IDEAS home Printed from
MyIDEAS: Log in (now much improved!) to save this article

Insurance Rebates, Incentives and Primary Care in Australia

Listed author(s):
  • Luke B Connelly


    (Australian Centre for Economic Research on Health (ACERH), The University of Queensland, Edith Cavell Building, Royal Brisbane and Women's Hospital, Herston, QLD 4029, Australia.
    Centre of National Research on Disability and Rehabilitation Medicine (CONROD), The University of Queensland, Edith Cavell Building, Royal Brisbane and Women's Hospital, Herston, QLD 4029, Australia.
    School of Economics, The University of Queensland, Colin Clarke Building, St. Lucia QLD 4072, Australia.)

  • James R G Butler

    (ACERH, Research School of Population Health, The Australian National University, M Block (Building 62), cnr Mills and Eggleston Roads, Canberra, ACT 0200, Australia.)

Australia has a universal, compulsory, public health insurance scheme that includes insurance rebates for private fee-for-service medical practitioner services. Recent sweeping changes to the rebates for general practitioner (GP) services provide an opportunity to observe the effects of widespread insurance changes on the behaviour of GPs and aggregate outcomes such as quantities, prices and co-payments. In this paper, we study the effect of two important changes to subsidies for GP services, the first of which increased the rebates payable for services provided to specific patient groups, and the second of which increased rebates payable for all patients. Using economic theory, predictions of the effect of the rebate increase on quantities, prices and co-payments are produced that depend on the structure of the market. Using time-series data, we then present short-run empirical evidence that suggests that the supply curve for GP services is backward-bending.

If you experience problems downloading a file, check if you have the proper application to view it first. In case of further problems read the IDEAS help page. Note that these files are not on the IDEAS site. Please be patient as the files may be large.

File URL:
File Function: Link to full text PDF
Download Restriction: Access to full text is restricted to subscribers.

File URL:
File Function: Link to full text HTML
Download Restriction: Access to full text is restricted to subscribers.

As the access to this document is restricted, you may want to look for a different version under "Related research" (further below) or search for a different version of it.

Article provided by Palgrave Macmillan & The Geneva Association in its journal The Geneva Papers on Risk and Insurance Issues and Practice.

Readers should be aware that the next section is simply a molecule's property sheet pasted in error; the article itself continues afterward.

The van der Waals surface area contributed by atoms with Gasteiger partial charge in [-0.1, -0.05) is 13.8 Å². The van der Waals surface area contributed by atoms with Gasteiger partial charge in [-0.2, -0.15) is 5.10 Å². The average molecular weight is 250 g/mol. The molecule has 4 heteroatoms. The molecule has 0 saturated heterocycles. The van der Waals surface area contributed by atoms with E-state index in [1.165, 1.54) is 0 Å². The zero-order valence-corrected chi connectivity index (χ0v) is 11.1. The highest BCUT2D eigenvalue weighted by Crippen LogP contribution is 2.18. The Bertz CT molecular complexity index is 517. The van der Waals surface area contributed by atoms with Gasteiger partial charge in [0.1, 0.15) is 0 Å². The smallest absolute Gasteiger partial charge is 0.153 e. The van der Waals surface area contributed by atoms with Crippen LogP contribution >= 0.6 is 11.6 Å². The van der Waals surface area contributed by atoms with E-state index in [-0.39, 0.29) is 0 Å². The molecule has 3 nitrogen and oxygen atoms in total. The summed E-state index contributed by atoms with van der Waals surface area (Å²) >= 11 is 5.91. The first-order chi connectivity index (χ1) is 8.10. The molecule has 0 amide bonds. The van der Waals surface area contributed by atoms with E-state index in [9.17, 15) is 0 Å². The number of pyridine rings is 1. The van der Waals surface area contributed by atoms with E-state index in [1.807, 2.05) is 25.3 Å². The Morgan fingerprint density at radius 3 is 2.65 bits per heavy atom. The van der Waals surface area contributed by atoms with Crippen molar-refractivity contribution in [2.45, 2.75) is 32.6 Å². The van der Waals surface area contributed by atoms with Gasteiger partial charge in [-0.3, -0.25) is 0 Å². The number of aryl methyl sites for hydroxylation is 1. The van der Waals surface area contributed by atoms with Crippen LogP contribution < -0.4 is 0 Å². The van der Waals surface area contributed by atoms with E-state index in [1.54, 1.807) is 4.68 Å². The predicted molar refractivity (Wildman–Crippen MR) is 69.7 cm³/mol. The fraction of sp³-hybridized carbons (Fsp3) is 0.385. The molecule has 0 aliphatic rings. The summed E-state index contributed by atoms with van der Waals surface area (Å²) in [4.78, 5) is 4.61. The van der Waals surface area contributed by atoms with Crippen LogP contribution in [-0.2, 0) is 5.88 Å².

Volume (Year): 37 (2012)
Issue (Month): 4 (October)
Pages: 745-762

in new window

Handle: RePEc:pal:gpprii:v:37:y:2012:i:4:p:745-762
Contact details of provider: Web page:


Route de Malagnou 53, CH - 1208 Geneva

Phone: +41-22 707 66 00
Fax: +41-22 736 75 36
Web page:

More information through EDIRC

Order Information: Web:

References listed on IDEAS
Please report citation or reference errors to , or , if you are the registered author of the cited work, log in to your RePEc Author Service profile, click on "citations" and make appropriate adjustments.:

in new window

  1. Elizabeth Savage & Glenn Jones, 2004. "An Analysis of the General Practice Access Scheme on GP Incomes, Bulk Billing and Consumer Copayments," Australian Economic Review, The University of Melbourne, Melbourne Institute of Applied Economic and Social Research, vol. 37(1), pages 31-40, March.
Full references (including those not matched with items on IDEAS)

This item is not listed on Wikipedia, on a reading list or among the top items on IDEAS.

When requesting a correction, please mention this item's handle: RePEc:pal:gpprii:v:37:y:2012:i:4:p:745-762. See general information about how to correct material in RePEc.

For technical questions regarding this item, or to correct its authors, title, abstract, bibliographic or download information, contact: (Sonal Shukla)

or (Rebekah McClure)

If you have authored this item and are not yet registered with RePEc, we encourage you to do it here. This allows to link your profile to this item. It also allows you to accept potential citations to this item that we are uncertain about.

If references are entirely missing, you can add them using this form.

If the full references list an item that is present in RePEc, but the system did not link to it, you can help with this form.

If you know of missing items citing this one, you can help us creating those links by adding the relevant references in the same way as above, for each refering item. If you are a registered author of this item, you may also want to check the "citations" tab in your profile, as there may be some citations waiting for confirmation.

Please note that corrections may take a couple of weeks to filter through the various RePEc services.

This information is provided to you by IDEAS at the Research Division of the Federal Reserve Bank of St. Louis using RePEc data.